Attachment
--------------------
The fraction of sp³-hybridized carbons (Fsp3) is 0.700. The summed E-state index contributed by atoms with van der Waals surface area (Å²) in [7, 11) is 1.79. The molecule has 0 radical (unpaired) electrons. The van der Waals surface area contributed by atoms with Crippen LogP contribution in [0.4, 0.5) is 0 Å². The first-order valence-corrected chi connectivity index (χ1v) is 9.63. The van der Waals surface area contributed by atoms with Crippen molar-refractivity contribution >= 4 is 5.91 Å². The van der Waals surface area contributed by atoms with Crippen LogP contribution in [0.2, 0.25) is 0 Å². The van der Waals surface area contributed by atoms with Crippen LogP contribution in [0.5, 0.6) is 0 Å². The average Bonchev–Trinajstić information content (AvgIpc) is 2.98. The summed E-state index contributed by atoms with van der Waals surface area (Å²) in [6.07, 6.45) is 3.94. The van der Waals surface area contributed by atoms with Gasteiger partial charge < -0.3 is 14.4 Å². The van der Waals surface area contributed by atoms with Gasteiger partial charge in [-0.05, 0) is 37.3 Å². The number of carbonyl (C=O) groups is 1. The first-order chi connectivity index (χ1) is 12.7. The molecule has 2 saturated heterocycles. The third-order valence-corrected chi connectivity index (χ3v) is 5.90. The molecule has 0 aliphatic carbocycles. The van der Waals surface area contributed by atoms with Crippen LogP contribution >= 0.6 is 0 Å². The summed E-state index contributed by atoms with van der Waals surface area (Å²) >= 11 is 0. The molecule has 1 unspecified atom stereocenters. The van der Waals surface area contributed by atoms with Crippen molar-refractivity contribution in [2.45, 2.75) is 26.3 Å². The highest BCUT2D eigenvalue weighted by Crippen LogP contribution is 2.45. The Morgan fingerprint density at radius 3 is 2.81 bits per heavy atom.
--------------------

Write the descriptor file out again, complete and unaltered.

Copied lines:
The fraction of sp³-hybridized carbons (Fsp3) is 0.700. The summed E-state index contributed by atoms with van der Waals surface area (Å²) in [7, 11) is 1.79. The molecule has 0 radical (unpaired) electrons. The van der Waals surface area contributed by atoms with Crippen LogP contribution in [0.4, 0.5) is 0 Å². The first-order valence-corrected chi connectivity index (χ1v) is 9.63. The van der Waals surface area contributed by atoms with Crippen molar-refractivity contribution >= 4 is 5.91 Å². The van der Waals surface area contributed by atoms with Crippen LogP contribution in [0.2, 0.25) is 0 Å². The van der Waals surface area contributed by atoms with Crippen LogP contribution in [0.5, 0.6) is 0 Å². The average Bonchev–Trinajstić information content (AvgIpc) is 2.98. The summed E-state index contributed by atoms with van der Waals surface area (Å²) in [6.07, 6.45) is 3.94. The van der Waals surface area contributed by atoms with Gasteiger partial charge < -0.3 is 14.4 Å². The van der Waals surface area contributed by atoms with Gasteiger partial charge in [-0.05, 0) is 37.3 Å². The number of carbonyl (C=O) groups is 1. The first-order chi connectivity index (χ1) is 12.7. The molecule has 2 saturated heterocycles. The third-order valence-corrected chi connectivity index (χ3v) is 5.90. The molecule has 0 aliphatic carbocycles. The van der Waals surface area contributed by atoms with Crippen LogP contribution >= 0.6 is 0 Å². The summed E-state index contributed by atoms with van der Waals surface area (Å²) >= 11 is 0. The molecule has 1 unspecified atom stereocenters. The van der Waals surface area contributed by atoms with Crippen molar-refractivity contribution in [2.45, 2.75) is 26.3 Å². The highest BCUT2D eigenvalue weighted by Crippen LogP contribution is 2.45. The Morgan fingerprint density at radius 3 is 2.81 bits per heavy atom.